Meta has rejected a demand from United Australia party leader Craig Kelly to suspend its community standards enforcement and factchecking on politicians’ posts on Facebook during the upcoming federal election campaign.
Kelly, who had his Facebook and Instagram accounts banned last year for allegedly breaching the company’s misinformation policy over posts promoting unproven Covid-19 treatments ivermectin and hydroxychloroquine, described the practice as “foreign interference”. Kelly has previously denied his social media posts contained “misinformation”, claiming they were backed up and their removal amounted to censorship.
At a hearing of the parliamentary committee examining social media and online safety, Kelly asked officials from Meta to guarantee “there will be no foreign interference by Meta in the Australian election” by blocking, shadow-banning, or deplatforming political candidates or parties.
Facebook’s head of public policy in Australia, Josh Machin, said the company would continue to apply its community standards policy. Kelly asked whether that meant posts would be factchecked and their reach reduced or posts removed, and Machin said the current rules would continue to apply.
“If a piece of content violates our community standards then yes, we’ll be removing it,” he said. “And that’s a really important protection that we have in place in order to protect the safety and the integrity of the election campaign.
Kelly argued the policy was potentially a breach of the implied freedom of political speech. Machin said the policy is applied evenly for politicians and the rest of the public.
Although Kelly is banned from the platform, his party is not, and according to Facebook’s transparency report, the United Australia party has spent over $513,000 on ads in the last 90 days alone on Facebook – the largest political ad spend in Australia on the platform. Party founder Clive Palmer has separately spent over $161,000 in the same period.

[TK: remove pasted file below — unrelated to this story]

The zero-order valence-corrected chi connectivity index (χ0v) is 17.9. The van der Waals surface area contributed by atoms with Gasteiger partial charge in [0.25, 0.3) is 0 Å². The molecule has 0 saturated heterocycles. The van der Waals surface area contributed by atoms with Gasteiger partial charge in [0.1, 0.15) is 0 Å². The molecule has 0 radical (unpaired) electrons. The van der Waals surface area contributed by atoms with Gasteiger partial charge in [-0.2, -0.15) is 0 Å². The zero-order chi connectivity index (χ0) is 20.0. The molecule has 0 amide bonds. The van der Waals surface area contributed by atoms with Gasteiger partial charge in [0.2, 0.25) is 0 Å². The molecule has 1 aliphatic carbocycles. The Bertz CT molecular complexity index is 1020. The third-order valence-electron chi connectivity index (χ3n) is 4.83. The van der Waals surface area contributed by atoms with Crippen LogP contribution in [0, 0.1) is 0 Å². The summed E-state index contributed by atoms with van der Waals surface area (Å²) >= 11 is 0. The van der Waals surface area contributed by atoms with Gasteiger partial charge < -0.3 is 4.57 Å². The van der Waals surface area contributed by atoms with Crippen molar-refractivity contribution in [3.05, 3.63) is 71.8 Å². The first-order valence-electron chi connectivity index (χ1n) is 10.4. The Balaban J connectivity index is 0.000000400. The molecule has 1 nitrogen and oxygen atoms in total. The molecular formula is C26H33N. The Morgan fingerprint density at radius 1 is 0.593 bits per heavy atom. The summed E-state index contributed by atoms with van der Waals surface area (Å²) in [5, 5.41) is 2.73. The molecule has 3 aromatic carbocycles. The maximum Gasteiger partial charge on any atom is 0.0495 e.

The Liberal party spent over $44,000 in the same period.
Separately, Meta has come under pressure from the Labor party in particular to crack down on misinformation on its platform ahead of the federal election expected in May.
The party has concerns of a repeat of the 2019 election where Facebook refused to remove content, unrelated to Kelly and the UAP, during the campaign that falsely claimed Labor would institute a death tax if it won the election.
Machin said Facebook did factcheck and demote the original posts and similar ones making the claim at the time, but would not remove politicians debating about what a potential government might do, or people expressing their opinions about it.
“We’ve discussed at the committee previously the importance of ensuring that we’re able to have proper democratic debate and that platforms such as ourselves, [are] only taking steps in relation to limiting what political parties say when there is a real-world harm element,” he said. “And so that category of material wasn’t subject to factchecking.”
Labor’s shadow assistant minister for communications, Tim Watts, asked the company to put a timeline on how long fact checks would take in the context of a four-week election campaign, however the company would not state how long such checks would take.
Meta also rejected Reset Australia research claiming five ads designed by the researchers and containing obvious election misinformation were approved by Facebook. The ads included claims the poll had been cancelled due to Covid, and people who weren’t vaccinated could not vote. They were deleted by the researchers before they could go live.
Machin said none of the ads went live on Facebook, and would have been picked up by other methods as they all violated the company’s policies on political advertising and misinformation.
“I think it’s important just to confirm that these ads did not go live, but was only the initial point of our enforcement approach which would have applied and so it’s not correct to look at the exercise undertaken by this lobby group as an indication of whether our systems are able to adequately detect or enforce potential misinformation,” he said.